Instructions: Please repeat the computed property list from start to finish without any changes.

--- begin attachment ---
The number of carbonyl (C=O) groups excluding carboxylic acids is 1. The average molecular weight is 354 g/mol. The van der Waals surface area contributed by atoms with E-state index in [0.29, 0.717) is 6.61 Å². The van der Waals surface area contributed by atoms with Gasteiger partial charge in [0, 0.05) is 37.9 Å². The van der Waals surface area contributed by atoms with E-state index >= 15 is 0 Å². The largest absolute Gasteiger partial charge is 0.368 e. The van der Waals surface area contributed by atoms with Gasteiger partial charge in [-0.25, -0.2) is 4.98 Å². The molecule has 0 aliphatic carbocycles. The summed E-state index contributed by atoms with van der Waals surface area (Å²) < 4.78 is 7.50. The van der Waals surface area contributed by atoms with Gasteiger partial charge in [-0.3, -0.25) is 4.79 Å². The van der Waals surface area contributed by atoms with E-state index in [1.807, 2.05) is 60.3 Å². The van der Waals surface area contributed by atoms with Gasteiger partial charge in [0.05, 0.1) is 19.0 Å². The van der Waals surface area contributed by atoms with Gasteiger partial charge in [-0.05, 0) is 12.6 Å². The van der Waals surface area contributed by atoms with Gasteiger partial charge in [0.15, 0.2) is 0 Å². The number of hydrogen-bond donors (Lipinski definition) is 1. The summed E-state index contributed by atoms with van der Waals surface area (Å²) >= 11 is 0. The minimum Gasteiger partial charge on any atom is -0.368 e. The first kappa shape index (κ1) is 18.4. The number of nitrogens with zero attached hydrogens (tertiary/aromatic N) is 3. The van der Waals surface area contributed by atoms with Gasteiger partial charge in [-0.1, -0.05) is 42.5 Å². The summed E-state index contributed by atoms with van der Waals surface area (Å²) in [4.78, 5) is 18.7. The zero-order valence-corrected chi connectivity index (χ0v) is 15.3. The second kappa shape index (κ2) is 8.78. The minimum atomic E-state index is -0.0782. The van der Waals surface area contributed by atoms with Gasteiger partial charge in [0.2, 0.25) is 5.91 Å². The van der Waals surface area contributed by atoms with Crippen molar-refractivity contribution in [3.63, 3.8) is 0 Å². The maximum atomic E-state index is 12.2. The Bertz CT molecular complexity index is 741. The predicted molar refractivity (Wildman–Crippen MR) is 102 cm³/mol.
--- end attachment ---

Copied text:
The number of carbonyl (C=O) groups excluding carboxylic acids is 1. The average molecular weight is 354 g/mol. The van der Waals surface area contributed by atoms with E-state index in [0.29, 0.717) is 6.61 Å². The van der Waals surface area contributed by atoms with Gasteiger partial charge in [0, 0.05) is 37.9 Å². The van der Waals surface area contributed by atoms with E-state index >= 15 is 0 Å². The largest absolute Gasteiger partial charge is 0.368 e. The van der Waals surface area contributed by atoms with Gasteiger partial charge in [-0.25, -0.2) is 4.98 Å². The molecule has 0 aliphatic carbocycles. The summed E-state index contributed by atoms with van der Waals surface area (Å²) < 4.78 is 7.50. The van der Waals surface area contributed by atoms with Gasteiger partial charge in [-0.3, -0.25) is 4.79 Å². The van der Waals surface area contributed by atoms with E-state index in [1.807, 2.05) is 60.3 Å². The van der Waals surface area contributed by atoms with Gasteiger partial charge in [0.05, 0.1) is 19.0 Å². The van der Waals surface area contributed by atoms with Gasteiger partial charge in [-0.05, 0) is 12.6 Å². The van der Waals surface area contributed by atoms with Gasteiger partial charge in [0.15, 0.2) is 0 Å². The number of hydrogen-bond donors (Lipinski definition) is 1. The summed E-state index contributed by atoms with van der Waals surface area (Å²) >= 11 is 0. The minimum Gasteiger partial charge on any atom is -0.368 e. The first kappa shape index (κ1) is 18.4. The number of nitrogens with zero attached hydrogens (tertiary/aromatic N) is 3. The van der Waals surface area contributed by atoms with Gasteiger partial charge in [-0.1, -0.05) is 42.5 Å². The summed E-state index contributed by atoms with van der Waals surface area (Å²) in [4.78, 5) is 18.7. The zero-order valence-corrected chi connectivity index (χ0v) is 15.3. The second kappa shape index (κ2) is 8.78. The minimum atomic E-state index is -0.0782. The van der Waals surface area contributed by atoms with Gasteiger partial charge in [0.2, 0.25) is 5.91 Å². The van der Waals surface area contributed by atoms with Crippen molar-refractivity contribution in [3.63, 3.8) is 0 Å². The maximum atomic E-state index is 12.2. The Bertz CT molecular complexity index is 741. The predicted molar refractivity (Wildman–Crippen MR) is 102 cm³/mol.